ABSTRACT: Reproductive and sexual coercion involves behavior intended to maintain power and control in a relationship related to reproductive health by someone who is, was, or wishes to be involved in an intimate or dating relationship with an adult or adolescent. This behavior includes explicit attempts to impregnate a partner against her will, control outcomes of a pregnancy, coerce a partner to have unprotected sex, and interfere with contraceptive methods. Obstetrician–gynecologists are in a unique position to address reproductive and sexual coercion and provide screening and clinical interventions to improve health outcomes. Because of the known link between reproductive health and violence, health care providers should screen women and adolescent girls for intimate partner violence and reproductive and sexual coercion at periodic intervals such as annual examinations, new patient visits, and during obstetric care (at the first prenatal visit, at least once per trimester, and at the postpartum checkup). Interventions include education on the effect of reproductive and sexual coercion and intimate partner violence on patients’ health and choices, counseling on harm-reduction strategies, and prevention of unintended pregnancies by offering long-acting methods of contraception that are less detectable to partners.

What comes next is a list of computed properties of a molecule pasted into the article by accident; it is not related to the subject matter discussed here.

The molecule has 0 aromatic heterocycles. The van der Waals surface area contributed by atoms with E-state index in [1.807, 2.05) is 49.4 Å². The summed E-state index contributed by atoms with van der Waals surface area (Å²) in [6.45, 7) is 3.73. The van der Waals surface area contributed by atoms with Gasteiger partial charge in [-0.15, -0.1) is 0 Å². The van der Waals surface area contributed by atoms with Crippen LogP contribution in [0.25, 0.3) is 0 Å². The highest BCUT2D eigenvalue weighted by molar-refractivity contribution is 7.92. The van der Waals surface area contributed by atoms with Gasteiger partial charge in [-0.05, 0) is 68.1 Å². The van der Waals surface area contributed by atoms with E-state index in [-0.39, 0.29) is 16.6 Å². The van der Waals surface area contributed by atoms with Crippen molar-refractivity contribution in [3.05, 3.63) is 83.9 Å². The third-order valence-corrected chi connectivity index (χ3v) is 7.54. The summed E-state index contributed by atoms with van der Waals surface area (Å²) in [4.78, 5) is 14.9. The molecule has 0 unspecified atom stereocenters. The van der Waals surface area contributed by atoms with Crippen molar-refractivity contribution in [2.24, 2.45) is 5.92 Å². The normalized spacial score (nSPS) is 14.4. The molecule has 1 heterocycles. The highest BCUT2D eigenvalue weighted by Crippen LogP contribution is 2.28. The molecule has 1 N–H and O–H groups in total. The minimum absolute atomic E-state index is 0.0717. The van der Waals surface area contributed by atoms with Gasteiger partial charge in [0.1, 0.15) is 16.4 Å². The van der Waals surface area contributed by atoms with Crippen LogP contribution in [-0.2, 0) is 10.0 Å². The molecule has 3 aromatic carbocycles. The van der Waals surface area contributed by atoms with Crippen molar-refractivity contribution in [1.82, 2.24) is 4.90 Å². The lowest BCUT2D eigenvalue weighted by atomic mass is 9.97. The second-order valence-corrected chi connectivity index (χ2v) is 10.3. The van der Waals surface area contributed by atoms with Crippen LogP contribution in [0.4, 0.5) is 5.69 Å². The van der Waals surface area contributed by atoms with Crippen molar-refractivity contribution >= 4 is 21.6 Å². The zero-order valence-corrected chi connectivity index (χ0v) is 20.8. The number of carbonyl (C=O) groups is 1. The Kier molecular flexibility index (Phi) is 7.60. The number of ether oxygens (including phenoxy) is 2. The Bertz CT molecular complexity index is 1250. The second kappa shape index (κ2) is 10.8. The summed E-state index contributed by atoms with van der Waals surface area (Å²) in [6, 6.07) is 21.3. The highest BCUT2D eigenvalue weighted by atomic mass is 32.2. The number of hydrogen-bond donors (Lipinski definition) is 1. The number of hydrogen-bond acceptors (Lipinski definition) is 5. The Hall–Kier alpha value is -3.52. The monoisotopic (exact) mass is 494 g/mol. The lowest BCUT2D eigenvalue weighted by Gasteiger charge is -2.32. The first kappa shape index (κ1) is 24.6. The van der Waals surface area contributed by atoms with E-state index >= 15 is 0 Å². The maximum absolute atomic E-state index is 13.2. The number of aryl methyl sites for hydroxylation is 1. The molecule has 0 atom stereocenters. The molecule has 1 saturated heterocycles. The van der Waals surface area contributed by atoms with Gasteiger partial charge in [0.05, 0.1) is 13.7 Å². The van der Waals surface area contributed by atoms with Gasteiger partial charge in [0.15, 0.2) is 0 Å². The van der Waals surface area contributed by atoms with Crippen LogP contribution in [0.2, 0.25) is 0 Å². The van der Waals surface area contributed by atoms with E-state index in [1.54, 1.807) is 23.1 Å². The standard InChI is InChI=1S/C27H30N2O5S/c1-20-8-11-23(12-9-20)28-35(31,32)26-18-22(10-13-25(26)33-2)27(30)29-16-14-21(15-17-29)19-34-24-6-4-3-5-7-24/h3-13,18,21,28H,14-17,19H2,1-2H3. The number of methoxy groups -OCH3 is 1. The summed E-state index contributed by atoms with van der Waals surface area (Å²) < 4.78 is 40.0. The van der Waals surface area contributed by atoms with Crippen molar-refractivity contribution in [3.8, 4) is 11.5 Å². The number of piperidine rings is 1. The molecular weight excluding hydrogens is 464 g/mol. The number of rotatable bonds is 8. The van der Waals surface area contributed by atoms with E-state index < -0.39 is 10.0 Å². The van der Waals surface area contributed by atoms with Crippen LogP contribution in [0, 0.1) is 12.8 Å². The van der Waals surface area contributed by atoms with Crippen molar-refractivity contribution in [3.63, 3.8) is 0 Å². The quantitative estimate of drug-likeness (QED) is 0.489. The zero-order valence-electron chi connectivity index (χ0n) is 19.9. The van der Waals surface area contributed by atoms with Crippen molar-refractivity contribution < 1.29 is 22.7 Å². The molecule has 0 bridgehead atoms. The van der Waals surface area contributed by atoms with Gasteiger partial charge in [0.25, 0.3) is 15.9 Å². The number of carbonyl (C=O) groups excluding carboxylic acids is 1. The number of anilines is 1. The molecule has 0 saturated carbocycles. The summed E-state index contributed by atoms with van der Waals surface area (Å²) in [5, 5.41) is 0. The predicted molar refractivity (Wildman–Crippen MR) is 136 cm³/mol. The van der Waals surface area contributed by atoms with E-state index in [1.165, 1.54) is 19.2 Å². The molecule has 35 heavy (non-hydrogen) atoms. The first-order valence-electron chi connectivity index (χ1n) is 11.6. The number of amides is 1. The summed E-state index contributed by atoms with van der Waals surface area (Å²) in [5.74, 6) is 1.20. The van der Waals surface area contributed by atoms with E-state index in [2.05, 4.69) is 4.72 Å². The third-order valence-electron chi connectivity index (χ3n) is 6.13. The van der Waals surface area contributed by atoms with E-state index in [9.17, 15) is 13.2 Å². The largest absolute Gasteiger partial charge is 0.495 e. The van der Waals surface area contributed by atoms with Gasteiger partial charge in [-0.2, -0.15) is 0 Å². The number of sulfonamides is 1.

Reproductive and sexual coercion involves behavior intended to maintain power and control in a relationship related to reproductive health by someone who is, was, or wishes to be involved in an intimate or dating relationship with an adult or adolescent (1). Reproductive coercion is related to behavior that interferes with contraception use and pregnancy (1). The most common forms of reproductive coercion include sabotage of contraceptive methods, pregnancy coercion, and pregnancy pressure. Birth control sabotage is active interference with a partner’s contraceptive methods in an attempt to promote pregnancy (1). Examples include hiding, withholding, or destroying a partner’s oral contraceptives; breaking or poking holes in a condom on purpose or removing a condom during sex in an attempt to promote pregnancy; not withdrawing when that was the agreed upon method of contraception; and removing vaginal rings, contraceptive patches, or intrauterine devices (IUDs). Pregnancy pressure involves behavior intended to pressure a female partner to become pregnant when she does not wish to become pregnant (1). Pregnancy coercion involves coercive behavior such as threats or acts of violence if a partner does not comply with the perpetrator’s wishes regarding the decision to terminate or continue a pregnancy (1). Examples of pregnancy pressure and coercion include threatening to hurt a partner who does not agree to become pregnant, forcing a partner to carry a pregnancy to term against her wishes through threats or acts of violence, forcing a female partner to terminate a pregnancy when she does not want to, or injuring a female partner in a way that may cause a miscarriage (1). Homicide is a leading cause of pregnancy-associated mortality in the United States (2, 3). In one study, the majority of pregnancy-associated homicides were committed by an intimate partner (2).